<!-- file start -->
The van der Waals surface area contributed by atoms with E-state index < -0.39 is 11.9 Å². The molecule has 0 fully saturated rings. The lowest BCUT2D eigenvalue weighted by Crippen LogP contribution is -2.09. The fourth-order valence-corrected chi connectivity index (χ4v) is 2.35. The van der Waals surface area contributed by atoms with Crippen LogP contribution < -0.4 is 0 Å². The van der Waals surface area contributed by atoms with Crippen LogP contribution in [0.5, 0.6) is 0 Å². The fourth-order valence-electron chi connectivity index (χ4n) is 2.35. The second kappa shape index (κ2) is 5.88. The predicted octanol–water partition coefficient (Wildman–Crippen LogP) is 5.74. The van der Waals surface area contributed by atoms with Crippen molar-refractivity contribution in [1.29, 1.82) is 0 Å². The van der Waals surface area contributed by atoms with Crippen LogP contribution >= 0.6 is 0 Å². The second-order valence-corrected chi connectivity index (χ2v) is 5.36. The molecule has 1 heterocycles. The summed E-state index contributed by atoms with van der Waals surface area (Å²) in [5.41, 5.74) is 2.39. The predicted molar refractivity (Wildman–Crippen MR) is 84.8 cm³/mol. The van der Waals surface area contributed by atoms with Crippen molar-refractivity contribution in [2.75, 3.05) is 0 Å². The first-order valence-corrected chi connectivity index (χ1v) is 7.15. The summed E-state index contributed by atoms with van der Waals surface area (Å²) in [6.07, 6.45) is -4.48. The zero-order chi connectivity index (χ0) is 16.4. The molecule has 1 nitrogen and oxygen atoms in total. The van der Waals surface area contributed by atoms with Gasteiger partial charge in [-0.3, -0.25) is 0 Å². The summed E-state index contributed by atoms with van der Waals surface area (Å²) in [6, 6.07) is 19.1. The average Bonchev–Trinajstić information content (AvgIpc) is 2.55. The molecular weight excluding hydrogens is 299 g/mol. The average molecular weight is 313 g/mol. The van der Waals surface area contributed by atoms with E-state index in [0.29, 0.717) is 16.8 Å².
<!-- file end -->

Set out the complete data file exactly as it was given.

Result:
The van der Waals surface area contributed by atoms with E-state index < -0.39 is 11.9 Å². The molecule has 0 fully saturated rings. The lowest BCUT2D eigenvalue weighted by Crippen LogP contribution is -2.09. The fourth-order valence-corrected chi connectivity index (χ4v) is 2.35. The van der Waals surface area contributed by atoms with Crippen LogP contribution < -0.4 is 0 Å². The van der Waals surface area contributed by atoms with Crippen LogP contribution in [0.5, 0.6) is 0 Å². The fourth-order valence-electron chi connectivity index (χ4n) is 2.35. The second kappa shape index (κ2) is 5.88. The predicted octanol–water partition coefficient (Wildman–Crippen LogP) is 5.74. The van der Waals surface area contributed by atoms with Crippen molar-refractivity contribution in [1.29, 1.82) is 0 Å². The van der Waals surface area contributed by atoms with Crippen LogP contribution >= 0.6 is 0 Å². The second-order valence-corrected chi connectivity index (χ2v) is 5.36. The molecule has 1 heterocycles. The summed E-state index contributed by atoms with van der Waals surface area (Å²) in [5.41, 5.74) is 2.39. The predicted molar refractivity (Wildman–Crippen MR) is 84.8 cm³/mol. The van der Waals surface area contributed by atoms with Crippen molar-refractivity contribution in [2.75, 3.05) is 0 Å². The first-order valence-corrected chi connectivity index (χ1v) is 7.15. The summed E-state index contributed by atoms with van der Waals surface area (Å²) in [6.07, 6.45) is -4.48. The zero-order chi connectivity index (χ0) is 16.4. The molecule has 1 nitrogen and oxygen atoms in total. The van der Waals surface area contributed by atoms with Gasteiger partial charge in [-0.3, -0.25) is 0 Å². The summed E-state index contributed by atoms with van der Waals surface area (Å²) in [6, 6.07) is 19.1. The average Bonchev–Trinajstić information content (AvgIpc) is 2.55. The molecular weight excluding hydrogens is 299 g/mol. The average molecular weight is 313 g/mol. The van der Waals surface area contributed by atoms with E-state index in [0.29, 0.717) is 16.8 Å².